Health shops are unhappy with Revenue after the announcement of a potential VAT rate of 23 per cent on food supplements.
Currently food supplements are zero-rated, which means they are still VAT taxable, but customers are charged zero per cent.
“There are concerns that while elements of the industry apply the correct rates, others have a competitive advantage by applying the zero rate to products that are properly liable at the 23 per cent VAT rate,” said the Department of Finance Paschal Donohoe.
The Department of Finance said that they considered placing a standard tax rate on food supplements in the 2018 finance bill.
However, after consultations between the Department of Health, the Department of Finance and Revenue, there were reservations about the implications that would have had.
Donohoe said he would ask officials to address the matter in the Tax Strategy Group 2019.
The group is not a decision-making body though, instead, they simply provide options and issues which should be considered in the budgetary process.
Matt Ronan, the spokesperson for Health Store Ireland (the trade association for health stores in Ireland), told The Irish Times that this could hurt people who require food supplements in order to stay healthy. For example, people with anaemia who need iron supplements.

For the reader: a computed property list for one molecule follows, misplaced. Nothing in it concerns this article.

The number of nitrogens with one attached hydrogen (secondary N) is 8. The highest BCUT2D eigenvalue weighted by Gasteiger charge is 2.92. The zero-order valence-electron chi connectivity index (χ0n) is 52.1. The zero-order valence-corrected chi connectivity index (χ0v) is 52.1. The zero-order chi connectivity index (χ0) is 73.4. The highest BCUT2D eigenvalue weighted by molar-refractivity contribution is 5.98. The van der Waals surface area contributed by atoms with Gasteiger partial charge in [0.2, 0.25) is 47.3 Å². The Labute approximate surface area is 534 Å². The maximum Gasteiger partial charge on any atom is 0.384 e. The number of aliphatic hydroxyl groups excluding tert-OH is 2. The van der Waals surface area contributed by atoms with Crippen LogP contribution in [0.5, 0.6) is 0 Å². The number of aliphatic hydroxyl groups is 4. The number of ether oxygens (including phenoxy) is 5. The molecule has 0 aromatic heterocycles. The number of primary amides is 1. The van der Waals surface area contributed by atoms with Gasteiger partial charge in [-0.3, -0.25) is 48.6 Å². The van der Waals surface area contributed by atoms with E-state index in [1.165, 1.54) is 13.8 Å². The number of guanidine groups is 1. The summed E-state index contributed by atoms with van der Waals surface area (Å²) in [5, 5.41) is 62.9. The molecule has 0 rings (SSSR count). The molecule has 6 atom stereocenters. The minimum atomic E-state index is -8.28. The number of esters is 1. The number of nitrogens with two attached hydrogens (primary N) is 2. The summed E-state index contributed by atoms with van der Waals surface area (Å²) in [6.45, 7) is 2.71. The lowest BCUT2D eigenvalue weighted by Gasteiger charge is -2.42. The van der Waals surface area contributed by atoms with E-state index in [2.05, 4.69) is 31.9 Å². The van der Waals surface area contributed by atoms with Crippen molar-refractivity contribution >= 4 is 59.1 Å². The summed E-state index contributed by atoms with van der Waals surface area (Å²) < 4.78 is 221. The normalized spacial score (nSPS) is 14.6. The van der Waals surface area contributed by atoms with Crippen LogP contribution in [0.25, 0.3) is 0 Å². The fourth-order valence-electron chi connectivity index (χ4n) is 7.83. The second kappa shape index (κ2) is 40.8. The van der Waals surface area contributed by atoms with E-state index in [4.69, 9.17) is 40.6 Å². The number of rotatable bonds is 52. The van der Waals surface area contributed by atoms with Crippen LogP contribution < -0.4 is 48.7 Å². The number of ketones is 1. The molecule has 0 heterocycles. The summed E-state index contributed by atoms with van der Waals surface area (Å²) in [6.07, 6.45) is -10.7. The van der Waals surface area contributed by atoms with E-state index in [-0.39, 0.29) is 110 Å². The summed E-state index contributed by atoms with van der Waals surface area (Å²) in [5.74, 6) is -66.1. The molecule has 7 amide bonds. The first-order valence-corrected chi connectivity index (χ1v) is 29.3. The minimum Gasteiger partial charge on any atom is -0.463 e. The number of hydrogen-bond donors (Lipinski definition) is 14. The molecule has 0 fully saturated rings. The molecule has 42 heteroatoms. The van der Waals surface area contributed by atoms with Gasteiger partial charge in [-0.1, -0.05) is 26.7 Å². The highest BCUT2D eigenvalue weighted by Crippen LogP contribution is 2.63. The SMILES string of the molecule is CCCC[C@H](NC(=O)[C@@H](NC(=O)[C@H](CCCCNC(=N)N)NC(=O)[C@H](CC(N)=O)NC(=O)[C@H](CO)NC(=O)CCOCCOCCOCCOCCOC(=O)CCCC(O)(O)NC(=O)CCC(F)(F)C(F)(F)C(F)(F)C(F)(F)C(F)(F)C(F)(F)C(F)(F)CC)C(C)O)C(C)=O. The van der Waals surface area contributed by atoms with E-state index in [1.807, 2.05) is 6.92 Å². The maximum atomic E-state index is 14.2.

“This is a tax on the health of the people of Ireland,” Ronan said.
“It is a tax on the elderly, the young and the vulnerable,” he continued.
DCU student Lucien Waugh-Daly, who takes B12, said an increase in price could affect him.
“It’s expensive living in Dublin as a student and extra costs definitely cause additional strain and stress,” he said.
A similar sentiment was also expressed by DCU student Béibhinn Thorsch, who takes Engevita (a nutritional yeast).
Thorsch stated that “if the price of the Engevita was increased significantly enough I can see myself foregoing buying it.”
She also pointed out that vitamin D deficiencies are quite common in Ireland, and this could potentially affect a lot of people. According to researchers from The Irish Longitudinal Study on Ageing at Trinity College, one in eight older adults in Ireland are deficient in vitamin D.
Revenue said that food supplements are zero-rated if they are vitamins or minerals (in solid or liquid form) and fish oils which are consumed orally. However, substances marketed specifically for the purpose of improving bodily sculpting or weight reduction are not zero-rated.
Brendan Fernando Kelly Palenque
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